The problem of qualitative improvement
In the decade after passage of the Right to Education (RTE) Act, while the target of 100% enrollment in primary schools has been largely met, the problem of qualitative improvement in learning remains. Now, a new study released by NITI Aayog suggests changes to traditional strategies for improving the quality of school education by a multi-pronged approach.
(With text inputs from TNN)
Despite years of effort and projects on changing syllabuses, teacher training as well as student assessments, the situation has not improved due to structural flaws. “India today suffers from the twin challenges of unviable sub-scale schools and a severe shortage of teachers which makes in-school interventions only marginally fruitful,” says the study co-authored by Alok Kumar, adviser, NITI Aayog, and Seema Bansal, director, social impact, Boston Consulting Group.
India have more schools than China
Because of an emphasis on enrolment, India adopted the strategy of building schools near every habitation, resulting in a proliferation of schools with tiny populations and inadequate resources. “India has almost 3-4 times the number of schools (15 lakh) than China (nearly 5 lakh) despite a similar population. Nearly 4 lakh schools have less than 50 students each and a maximum of two teachers,” says the report. Around 1.5 crore students study in such unviable schools.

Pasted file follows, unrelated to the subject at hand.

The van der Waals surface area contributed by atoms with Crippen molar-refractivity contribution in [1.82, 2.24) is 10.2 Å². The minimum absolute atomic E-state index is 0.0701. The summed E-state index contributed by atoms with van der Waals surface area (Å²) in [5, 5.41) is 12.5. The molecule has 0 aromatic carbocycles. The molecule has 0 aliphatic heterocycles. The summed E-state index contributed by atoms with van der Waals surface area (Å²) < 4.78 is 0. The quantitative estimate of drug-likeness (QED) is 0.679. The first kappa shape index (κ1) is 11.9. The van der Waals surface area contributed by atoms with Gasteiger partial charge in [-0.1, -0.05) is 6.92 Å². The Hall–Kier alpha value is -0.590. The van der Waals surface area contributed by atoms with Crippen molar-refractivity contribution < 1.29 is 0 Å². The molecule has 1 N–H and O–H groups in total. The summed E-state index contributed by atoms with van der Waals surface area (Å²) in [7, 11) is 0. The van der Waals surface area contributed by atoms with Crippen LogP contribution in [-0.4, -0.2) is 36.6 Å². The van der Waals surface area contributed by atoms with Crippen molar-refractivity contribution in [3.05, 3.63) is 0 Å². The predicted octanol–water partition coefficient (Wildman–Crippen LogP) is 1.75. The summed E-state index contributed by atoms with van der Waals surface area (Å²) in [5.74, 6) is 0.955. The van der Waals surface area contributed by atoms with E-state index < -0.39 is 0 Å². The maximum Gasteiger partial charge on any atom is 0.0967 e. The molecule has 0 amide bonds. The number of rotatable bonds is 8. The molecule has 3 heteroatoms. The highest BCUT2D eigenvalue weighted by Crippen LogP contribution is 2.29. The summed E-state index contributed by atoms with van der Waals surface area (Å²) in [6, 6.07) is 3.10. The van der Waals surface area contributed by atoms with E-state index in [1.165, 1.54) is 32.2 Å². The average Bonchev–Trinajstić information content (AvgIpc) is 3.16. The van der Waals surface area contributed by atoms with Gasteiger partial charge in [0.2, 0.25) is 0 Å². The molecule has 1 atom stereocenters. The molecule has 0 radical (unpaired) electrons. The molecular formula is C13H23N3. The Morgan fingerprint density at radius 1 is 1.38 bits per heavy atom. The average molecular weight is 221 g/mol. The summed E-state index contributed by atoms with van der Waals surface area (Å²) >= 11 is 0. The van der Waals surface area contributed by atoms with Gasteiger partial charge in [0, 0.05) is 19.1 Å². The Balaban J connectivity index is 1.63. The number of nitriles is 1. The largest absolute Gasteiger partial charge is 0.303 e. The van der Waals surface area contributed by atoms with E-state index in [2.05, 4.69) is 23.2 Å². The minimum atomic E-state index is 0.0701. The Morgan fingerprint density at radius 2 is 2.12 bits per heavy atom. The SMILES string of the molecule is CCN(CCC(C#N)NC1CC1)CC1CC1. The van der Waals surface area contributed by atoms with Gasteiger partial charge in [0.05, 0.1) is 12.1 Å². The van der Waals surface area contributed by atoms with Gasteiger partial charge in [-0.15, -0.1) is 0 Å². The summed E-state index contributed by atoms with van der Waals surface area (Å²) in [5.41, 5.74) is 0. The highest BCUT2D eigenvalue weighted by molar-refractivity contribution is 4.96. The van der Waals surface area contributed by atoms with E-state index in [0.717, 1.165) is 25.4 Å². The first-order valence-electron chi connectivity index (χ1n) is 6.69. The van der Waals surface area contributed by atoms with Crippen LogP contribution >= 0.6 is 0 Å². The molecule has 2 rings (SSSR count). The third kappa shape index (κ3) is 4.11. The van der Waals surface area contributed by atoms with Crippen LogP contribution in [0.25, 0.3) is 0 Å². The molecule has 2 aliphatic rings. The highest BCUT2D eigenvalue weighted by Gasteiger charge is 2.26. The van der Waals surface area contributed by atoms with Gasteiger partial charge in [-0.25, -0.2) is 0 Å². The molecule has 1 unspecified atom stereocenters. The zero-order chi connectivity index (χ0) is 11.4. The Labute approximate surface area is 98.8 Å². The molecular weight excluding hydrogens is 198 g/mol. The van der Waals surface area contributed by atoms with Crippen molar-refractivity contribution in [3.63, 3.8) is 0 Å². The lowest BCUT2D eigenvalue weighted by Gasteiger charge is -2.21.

Shortage of teachers
Vacancies compound the problem. India has a shortage of more than 10 lakh teachers. The teachers that exist are inadequately distributed. “It’s not uncommon to find surplus teachers in an urban school while a single teacher may manage 100-plus students in a rural school. Some states have a shortage of more than 40%,” the report maintains.
The solution is moving teachers from surplus to deficit schools, restructuring complicated teacher cadres, and increased investment in teacher recruitment through better planning. Madhya Pradesh has undertaken an online teacher rationalisation process, moving nearly 10,000 teachers from surplus to deficit schools.
One of the solutions can be shift from syllabus completion to focusing on what competencies students have mastered. “Dedicated time should be carved out in the school day to bridge these gaps, and students should be taught based on their learning levels rather than grades.
Programmes based on this strategy are being implemented in Haryana, Jharkhand, MP and Odisha. These states have ensured teachers are provided guidance through scripted handbooks, and students are given workbooks for rigorous practice,” the report says.